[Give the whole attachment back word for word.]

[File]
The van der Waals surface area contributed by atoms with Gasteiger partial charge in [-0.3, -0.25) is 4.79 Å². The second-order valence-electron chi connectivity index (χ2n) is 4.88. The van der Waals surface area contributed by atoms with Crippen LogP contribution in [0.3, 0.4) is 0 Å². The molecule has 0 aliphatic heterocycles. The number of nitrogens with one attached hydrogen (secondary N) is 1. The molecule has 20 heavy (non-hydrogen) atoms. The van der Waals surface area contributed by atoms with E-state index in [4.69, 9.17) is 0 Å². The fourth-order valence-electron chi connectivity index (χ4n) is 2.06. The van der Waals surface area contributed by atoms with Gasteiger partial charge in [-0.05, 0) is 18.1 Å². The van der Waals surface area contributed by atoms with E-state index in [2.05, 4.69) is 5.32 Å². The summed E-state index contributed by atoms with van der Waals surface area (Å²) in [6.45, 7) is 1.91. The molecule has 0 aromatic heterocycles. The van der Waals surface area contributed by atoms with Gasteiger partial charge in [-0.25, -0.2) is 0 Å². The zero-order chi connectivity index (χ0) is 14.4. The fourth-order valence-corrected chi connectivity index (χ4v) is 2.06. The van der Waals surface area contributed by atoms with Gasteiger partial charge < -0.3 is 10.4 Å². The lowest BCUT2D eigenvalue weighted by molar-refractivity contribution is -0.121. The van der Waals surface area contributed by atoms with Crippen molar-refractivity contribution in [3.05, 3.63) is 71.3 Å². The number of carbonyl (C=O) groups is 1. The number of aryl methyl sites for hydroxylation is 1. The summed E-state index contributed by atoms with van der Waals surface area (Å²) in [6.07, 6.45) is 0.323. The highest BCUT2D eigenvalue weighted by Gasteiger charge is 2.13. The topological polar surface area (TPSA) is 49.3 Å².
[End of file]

The van der Waals surface area contributed by atoms with Gasteiger partial charge in [-0.3, -0.25) is 4.79 Å². The second-order valence-electron chi connectivity index (χ2n) is 4.88. The van der Waals surface area contributed by atoms with Crippen LogP contribution in [0.3, 0.4) is 0 Å². The molecule has 0 aliphatic heterocycles. The number of nitrogens with one attached hydrogen (secondary N) is 1. The molecule has 20 heavy (non-hydrogen) atoms. The van der Waals surface area contributed by atoms with E-state index in [4.69, 9.17) is 0 Å². The fourth-order valence-electron chi connectivity index (χ4n) is 2.06. The van der Waals surface area contributed by atoms with Gasteiger partial charge in [-0.05, 0) is 18.1 Å². The van der Waals surface area contributed by atoms with E-state index in [2.05, 4.69) is 5.32 Å². The summed E-state index contributed by atoms with van der Waals surface area (Å²) in [6.45, 7) is 1.91. The molecule has 0 aromatic heterocycles. The van der Waals surface area contributed by atoms with Gasteiger partial charge in [-0.25, -0.2) is 0 Å². The zero-order chi connectivity index (χ0) is 14.4. The fourth-order valence-corrected chi connectivity index (χ4v) is 2.06. The van der Waals surface area contributed by atoms with Gasteiger partial charge < -0.3 is 10.4 Å². The lowest BCUT2D eigenvalue weighted by molar-refractivity contribution is -0.121. The van der Waals surface area contributed by atoms with Crippen molar-refractivity contribution in [3.05, 3.63) is 71.3 Å². The number of carbonyl (C=O) groups is 1. The number of aryl methyl sites for hydroxylation is 1. The summed E-state index contributed by atoms with van der Waals surface area (Å²) in [6.07, 6.45) is 0.323. The highest BCUT2D eigenvalue weighted by Gasteiger charge is 2.13. The topological polar surface area (TPSA) is 49.3 Å².